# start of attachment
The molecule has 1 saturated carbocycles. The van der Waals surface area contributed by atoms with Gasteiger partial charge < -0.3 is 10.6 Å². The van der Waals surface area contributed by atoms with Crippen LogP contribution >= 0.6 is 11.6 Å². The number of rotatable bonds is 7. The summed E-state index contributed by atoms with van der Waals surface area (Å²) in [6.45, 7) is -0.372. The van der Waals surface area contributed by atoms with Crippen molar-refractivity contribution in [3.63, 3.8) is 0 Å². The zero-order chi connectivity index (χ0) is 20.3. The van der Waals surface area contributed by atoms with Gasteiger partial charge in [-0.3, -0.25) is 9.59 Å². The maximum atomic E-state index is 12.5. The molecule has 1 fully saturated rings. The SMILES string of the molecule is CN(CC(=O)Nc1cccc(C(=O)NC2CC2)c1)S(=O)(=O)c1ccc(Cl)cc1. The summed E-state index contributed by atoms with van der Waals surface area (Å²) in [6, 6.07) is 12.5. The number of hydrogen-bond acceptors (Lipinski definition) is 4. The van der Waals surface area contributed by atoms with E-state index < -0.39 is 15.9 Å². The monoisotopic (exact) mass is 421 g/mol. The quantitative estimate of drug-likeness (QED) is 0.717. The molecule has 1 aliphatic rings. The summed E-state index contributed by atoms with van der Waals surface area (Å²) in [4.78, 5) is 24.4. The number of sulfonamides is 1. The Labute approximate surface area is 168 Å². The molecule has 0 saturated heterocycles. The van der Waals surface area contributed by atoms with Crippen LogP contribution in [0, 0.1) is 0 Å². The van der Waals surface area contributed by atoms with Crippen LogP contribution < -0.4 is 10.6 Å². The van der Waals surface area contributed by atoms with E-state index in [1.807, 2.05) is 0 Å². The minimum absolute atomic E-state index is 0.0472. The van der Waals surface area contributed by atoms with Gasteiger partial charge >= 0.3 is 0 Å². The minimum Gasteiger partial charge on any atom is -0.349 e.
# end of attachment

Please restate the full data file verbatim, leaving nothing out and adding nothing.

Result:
The molecule has 1 saturated carbocycles. The van der Waals surface area contributed by atoms with Gasteiger partial charge < -0.3 is 10.6 Å². The van der Waals surface area contributed by atoms with Crippen LogP contribution >= 0.6 is 11.6 Å². The number of rotatable bonds is 7. The summed E-state index contributed by atoms with van der Waals surface area (Å²) in [6.45, 7) is -0.372. The van der Waals surface area contributed by atoms with Crippen molar-refractivity contribution in [3.63, 3.8) is 0 Å². The zero-order chi connectivity index (χ0) is 20.3. The van der Waals surface area contributed by atoms with Gasteiger partial charge in [-0.3, -0.25) is 9.59 Å². The maximum atomic E-state index is 12.5. The molecule has 1 fully saturated rings. The SMILES string of the molecule is CN(CC(=O)Nc1cccc(C(=O)NC2CC2)c1)S(=O)(=O)c1ccc(Cl)cc1. The summed E-state index contributed by atoms with van der Waals surface area (Å²) in [6, 6.07) is 12.5. The number of hydrogen-bond acceptors (Lipinski definition) is 4. The van der Waals surface area contributed by atoms with E-state index < -0.39 is 15.9 Å². The monoisotopic (exact) mass is 421 g/mol. The quantitative estimate of drug-likeness (QED) is 0.717. The molecule has 1 aliphatic rings. The summed E-state index contributed by atoms with van der Waals surface area (Å²) in [4.78, 5) is 24.4. The number of sulfonamides is 1. The Labute approximate surface area is 168 Å². The molecule has 0 saturated heterocycles. The van der Waals surface area contributed by atoms with Crippen LogP contribution in [0, 0.1) is 0 Å². The van der Waals surface area contributed by atoms with Crippen LogP contribution < -0.4 is 10.6 Å². The van der Waals surface area contributed by atoms with E-state index in [1.807, 2.05) is 0 Å². The minimum absolute atomic E-state index is 0.0472. The van der Waals surface area contributed by atoms with Gasteiger partial charge >= 0.3 is 0 Å². The minimum Gasteiger partial charge on any atom is -0.349 e.